The calf muscles are an important part of the body. Any movement involving the lower body, including such foundational movements as walking, running, jumping, and even simply standing, require the calf muscles.
That's one reason why strengthening the calf muscles is valuable. People in great health, or anyone who simply cares about fitness, will benefit from stronger calves. However, often, people with injuries are especially in need of strengthening their calves. Getting strong calf muscles is frequently a key part of physical therapy.
The Muscles of the Calf
There are three muscles of the calves: the soleus, the gastrocnemius, and the plantaris. There is a tendon, the Achilles tendon, which also plays a key role in calf muscle functioning. Two of the calf muscles, the soleus and the gastrocnemius, are the primary muscles of the calves.
- The gastrocnemius forms most of the calf. It is easily visible from behind. At the top of the calf, the gastrocnemius connects to the femur bone. At the bottom of the calf, it is attached to the Achilles tendon. The gastrocnemius is the most common location for calf injuries.
- The soleus begins just under the knee and is also attached to the Achilles tendon. It is connected to both of the bones of the lower leg, the tibia and fibula. The soleus is a wide but flat muscle that lies beneath the gastrocnemius muscle.
- The plantaris is a small muscle that runs up the length of the calves between the soleus and gastrocnemius. However, a small number of people don't actually have the plantaris muscle. Finally, the Achilles tendon is a tendon that attaches the muscles of the calf to the heel bone. It is the thickest tendon in the body.
Strengthening the Calf Muscles
There are plenty of good exercises for making the calves stronger and more capable. Such movements will get reliable results if performed regularly. Find the 30-day calf raise challenge in the Actlive Life February 2022 Box. Among the best moves to strengthen calf muscles are:
Double-Leg Heel Raise
This simple exercise is completed by raising the body up on the toes, with the heels being brought up as high as possible. The move can be completed with the arms held loosely at the sides. Or, if balancing proves difficult, a person can hold onto a chair or any other object that will keep them balanced.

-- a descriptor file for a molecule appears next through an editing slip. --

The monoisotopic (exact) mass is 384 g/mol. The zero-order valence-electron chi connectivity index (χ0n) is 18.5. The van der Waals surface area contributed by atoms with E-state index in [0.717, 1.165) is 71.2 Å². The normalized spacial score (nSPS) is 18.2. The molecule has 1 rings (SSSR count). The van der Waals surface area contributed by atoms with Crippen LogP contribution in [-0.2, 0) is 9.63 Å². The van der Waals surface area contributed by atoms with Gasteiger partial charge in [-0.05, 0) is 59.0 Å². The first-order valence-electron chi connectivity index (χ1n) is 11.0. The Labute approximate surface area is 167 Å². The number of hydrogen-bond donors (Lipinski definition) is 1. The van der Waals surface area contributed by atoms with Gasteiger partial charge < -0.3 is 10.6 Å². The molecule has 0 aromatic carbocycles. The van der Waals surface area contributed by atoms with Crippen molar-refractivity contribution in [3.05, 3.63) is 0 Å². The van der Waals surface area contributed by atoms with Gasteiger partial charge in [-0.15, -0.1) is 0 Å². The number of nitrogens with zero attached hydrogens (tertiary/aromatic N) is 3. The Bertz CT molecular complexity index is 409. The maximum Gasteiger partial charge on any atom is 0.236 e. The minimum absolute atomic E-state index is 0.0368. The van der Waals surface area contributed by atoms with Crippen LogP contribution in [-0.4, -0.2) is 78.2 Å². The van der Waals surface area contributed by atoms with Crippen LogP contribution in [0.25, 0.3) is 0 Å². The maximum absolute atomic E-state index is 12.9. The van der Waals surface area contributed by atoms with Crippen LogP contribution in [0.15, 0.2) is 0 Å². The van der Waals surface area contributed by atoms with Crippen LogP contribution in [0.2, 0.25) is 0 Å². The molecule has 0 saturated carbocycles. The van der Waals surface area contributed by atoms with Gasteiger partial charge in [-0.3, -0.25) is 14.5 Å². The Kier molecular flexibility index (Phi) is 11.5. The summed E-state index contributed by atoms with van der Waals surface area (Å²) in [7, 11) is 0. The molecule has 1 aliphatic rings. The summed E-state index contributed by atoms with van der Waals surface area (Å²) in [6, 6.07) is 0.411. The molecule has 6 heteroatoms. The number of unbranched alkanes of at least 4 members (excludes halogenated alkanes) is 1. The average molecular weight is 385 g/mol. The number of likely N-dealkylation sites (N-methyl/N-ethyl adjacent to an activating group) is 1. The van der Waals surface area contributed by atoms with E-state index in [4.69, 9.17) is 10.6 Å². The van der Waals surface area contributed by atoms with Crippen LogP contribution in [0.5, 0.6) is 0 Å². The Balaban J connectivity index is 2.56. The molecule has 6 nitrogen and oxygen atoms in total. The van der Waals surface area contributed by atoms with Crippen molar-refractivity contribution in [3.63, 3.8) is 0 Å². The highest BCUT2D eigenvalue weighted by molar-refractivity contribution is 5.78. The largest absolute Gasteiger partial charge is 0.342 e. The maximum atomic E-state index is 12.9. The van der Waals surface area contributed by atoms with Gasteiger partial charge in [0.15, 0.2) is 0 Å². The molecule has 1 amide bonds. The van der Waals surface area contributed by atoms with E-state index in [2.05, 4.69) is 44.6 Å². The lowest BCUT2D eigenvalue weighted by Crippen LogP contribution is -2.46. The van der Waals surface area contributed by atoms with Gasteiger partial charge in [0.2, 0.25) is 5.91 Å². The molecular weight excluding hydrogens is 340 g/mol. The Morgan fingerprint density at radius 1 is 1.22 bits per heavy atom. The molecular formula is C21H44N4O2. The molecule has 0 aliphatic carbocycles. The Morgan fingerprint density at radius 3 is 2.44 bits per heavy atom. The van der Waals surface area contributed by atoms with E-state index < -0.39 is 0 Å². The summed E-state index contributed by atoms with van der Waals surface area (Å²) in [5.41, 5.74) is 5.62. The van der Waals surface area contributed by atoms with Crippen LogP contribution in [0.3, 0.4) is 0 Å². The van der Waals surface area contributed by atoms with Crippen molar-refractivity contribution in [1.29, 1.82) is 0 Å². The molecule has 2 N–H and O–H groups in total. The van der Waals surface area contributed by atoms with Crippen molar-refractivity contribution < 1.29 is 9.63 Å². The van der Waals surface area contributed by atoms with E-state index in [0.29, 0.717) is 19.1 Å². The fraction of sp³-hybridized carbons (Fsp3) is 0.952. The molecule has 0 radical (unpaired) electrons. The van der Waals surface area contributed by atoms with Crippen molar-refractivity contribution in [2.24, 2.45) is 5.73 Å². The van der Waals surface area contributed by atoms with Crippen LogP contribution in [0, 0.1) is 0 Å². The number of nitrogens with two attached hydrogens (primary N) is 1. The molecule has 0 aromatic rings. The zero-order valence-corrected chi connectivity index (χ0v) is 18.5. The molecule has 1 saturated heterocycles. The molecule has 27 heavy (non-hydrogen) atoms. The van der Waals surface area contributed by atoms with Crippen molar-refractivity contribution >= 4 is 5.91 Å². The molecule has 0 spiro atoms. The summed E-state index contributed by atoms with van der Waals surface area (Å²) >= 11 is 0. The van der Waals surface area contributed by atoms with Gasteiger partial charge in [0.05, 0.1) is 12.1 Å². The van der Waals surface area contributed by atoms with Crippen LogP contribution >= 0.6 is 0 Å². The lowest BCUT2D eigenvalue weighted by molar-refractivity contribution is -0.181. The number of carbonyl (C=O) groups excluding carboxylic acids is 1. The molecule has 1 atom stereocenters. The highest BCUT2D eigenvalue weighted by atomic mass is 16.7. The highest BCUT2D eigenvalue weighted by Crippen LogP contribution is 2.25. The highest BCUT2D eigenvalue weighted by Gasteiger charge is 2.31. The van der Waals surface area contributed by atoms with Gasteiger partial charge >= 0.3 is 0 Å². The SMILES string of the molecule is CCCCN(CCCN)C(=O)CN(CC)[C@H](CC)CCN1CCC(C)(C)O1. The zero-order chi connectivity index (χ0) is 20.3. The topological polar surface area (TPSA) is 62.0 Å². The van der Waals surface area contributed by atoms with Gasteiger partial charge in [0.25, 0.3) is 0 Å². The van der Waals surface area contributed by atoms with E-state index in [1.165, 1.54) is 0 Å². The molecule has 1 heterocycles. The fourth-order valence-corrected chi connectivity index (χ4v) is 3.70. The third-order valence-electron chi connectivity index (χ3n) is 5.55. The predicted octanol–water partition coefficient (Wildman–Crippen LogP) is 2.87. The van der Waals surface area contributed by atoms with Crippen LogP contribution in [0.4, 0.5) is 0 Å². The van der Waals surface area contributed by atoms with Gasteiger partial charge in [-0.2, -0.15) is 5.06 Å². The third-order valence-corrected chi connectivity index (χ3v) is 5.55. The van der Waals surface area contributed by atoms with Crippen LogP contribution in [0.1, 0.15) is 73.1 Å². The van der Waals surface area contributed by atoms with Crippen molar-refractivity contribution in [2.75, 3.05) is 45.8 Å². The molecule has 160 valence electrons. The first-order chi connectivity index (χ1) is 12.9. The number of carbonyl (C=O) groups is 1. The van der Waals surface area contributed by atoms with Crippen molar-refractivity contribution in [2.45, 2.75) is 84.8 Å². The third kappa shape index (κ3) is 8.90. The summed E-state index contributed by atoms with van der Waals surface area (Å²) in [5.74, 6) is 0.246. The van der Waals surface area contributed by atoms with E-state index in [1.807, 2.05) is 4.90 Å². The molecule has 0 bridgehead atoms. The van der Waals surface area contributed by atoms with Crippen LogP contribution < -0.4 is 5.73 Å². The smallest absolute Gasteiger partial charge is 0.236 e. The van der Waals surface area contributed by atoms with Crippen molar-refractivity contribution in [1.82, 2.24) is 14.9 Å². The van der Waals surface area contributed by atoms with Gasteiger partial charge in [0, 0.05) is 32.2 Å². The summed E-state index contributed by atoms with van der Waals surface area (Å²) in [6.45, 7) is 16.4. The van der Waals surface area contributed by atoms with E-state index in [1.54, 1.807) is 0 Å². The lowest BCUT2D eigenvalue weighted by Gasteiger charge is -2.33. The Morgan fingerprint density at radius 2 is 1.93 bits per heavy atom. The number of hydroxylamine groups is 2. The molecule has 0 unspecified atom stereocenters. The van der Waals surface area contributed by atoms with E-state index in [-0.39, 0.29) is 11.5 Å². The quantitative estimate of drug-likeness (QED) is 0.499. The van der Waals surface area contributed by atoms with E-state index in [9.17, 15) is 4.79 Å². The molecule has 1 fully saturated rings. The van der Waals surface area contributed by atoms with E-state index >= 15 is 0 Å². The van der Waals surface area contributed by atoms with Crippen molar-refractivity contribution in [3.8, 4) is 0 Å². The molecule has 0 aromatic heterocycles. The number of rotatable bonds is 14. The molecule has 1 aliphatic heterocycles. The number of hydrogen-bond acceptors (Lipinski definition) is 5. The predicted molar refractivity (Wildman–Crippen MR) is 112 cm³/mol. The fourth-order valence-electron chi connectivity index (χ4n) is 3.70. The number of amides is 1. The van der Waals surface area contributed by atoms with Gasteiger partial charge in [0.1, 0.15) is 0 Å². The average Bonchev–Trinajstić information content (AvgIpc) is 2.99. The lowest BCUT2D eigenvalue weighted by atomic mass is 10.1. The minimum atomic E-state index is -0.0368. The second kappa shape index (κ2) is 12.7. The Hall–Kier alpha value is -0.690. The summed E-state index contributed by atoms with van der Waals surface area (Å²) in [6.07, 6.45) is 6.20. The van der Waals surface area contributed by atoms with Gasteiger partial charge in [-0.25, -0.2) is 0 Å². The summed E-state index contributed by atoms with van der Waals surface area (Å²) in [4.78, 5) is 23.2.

Single-Leg Heel RaiseThe single-leg heel raise is a more difficult variant of the double-leg heel raise. It may not be appropriate for older people or anyone who has poor balance. However, it is itself a good way to improve balance. As the name would indicate, the single-leg heel raise is like the double-leg heel raise, but with only one foot being used. This means the entire weight of the body is being supported by one calf, making for a more demanding movement.
Standing and Seated Toe RaiseThe first variant of this move is performed from a standing position. The toes are lifted upwards in a smooth movement while rocking backwards onto the heels, putting all of the body's weight onto the back of the foot. The same movement should also be completed from a sitting position, which will target the calves slightly differently.
Standing and Seated Soleus RaiseThe soleus is most directly targeted when the knee is bent. That's why a soleus raise is the same as a heel raise, except that the knee is bent at a 90° angle while the move is performed. When sitting, the move is roughly the same, but the balls of the feet are allowed to rest on an elevated, stable surface.
SquatsThis classic exercise is completed by lowering the hips toward the ground until roughly level with the knees, before rising back up to the starting position. The knees should be over the ankles throughout the squat. Pressing through the heels while rising is key. While squats are often performed using weights at a gym, squats relying only on the weight of the body are also valuable, and will work to strengthen the calves, as well as the upper leg and hips.
LungesAnother classic fitness move, lunges have many variants. However, the traditional forward lunge will do for working the calves. Lunges are performed from a standing position. One leg is stepped forward and the hips are lowered with the front foot remaining flat on the ground. The movement is continued until the knee of the back leg is just above the ground and the knee of the front leg is right above the ankle, creating a 90° angle for both legs. The starting position is then returned to.
Resisted Ankle DorsiflexionDorsiflexion refers to the motion of bringing the toes upwards towards the shin. This exercise requires an exercise band to add resistance. It is performed by looping a band around the top of the foot. The other end of the band is held by another person, such as a physical therapist. The foot is pulled upwards and toward the body.
Resisted Plantar FlexionPlantar flexion is basically the opposite of dorsiflexion. It occurs when the foot pushes downwards, such as in the heel raise moves presented above. This exercise also requires an exercise band. The band is placed around the forefoot and the top of the foot is pointed away.
Having strong, capable calf muscles is an important element of being fit, and is also often a key part of recovering from injuries in the lower half of the body. These are the reasons why it's worthwhile to know how to perform the calf strengthening exercises presented above.
Always consult your physician before beginning any exercise program. This general information is not intended to diagnose any medical condition or to replace your healthcare professional. Consult with your healthcare professional to design an appropriate exercise routine. If you experience any pain or difficulty with these exercises, stop and consult your healthcare provider.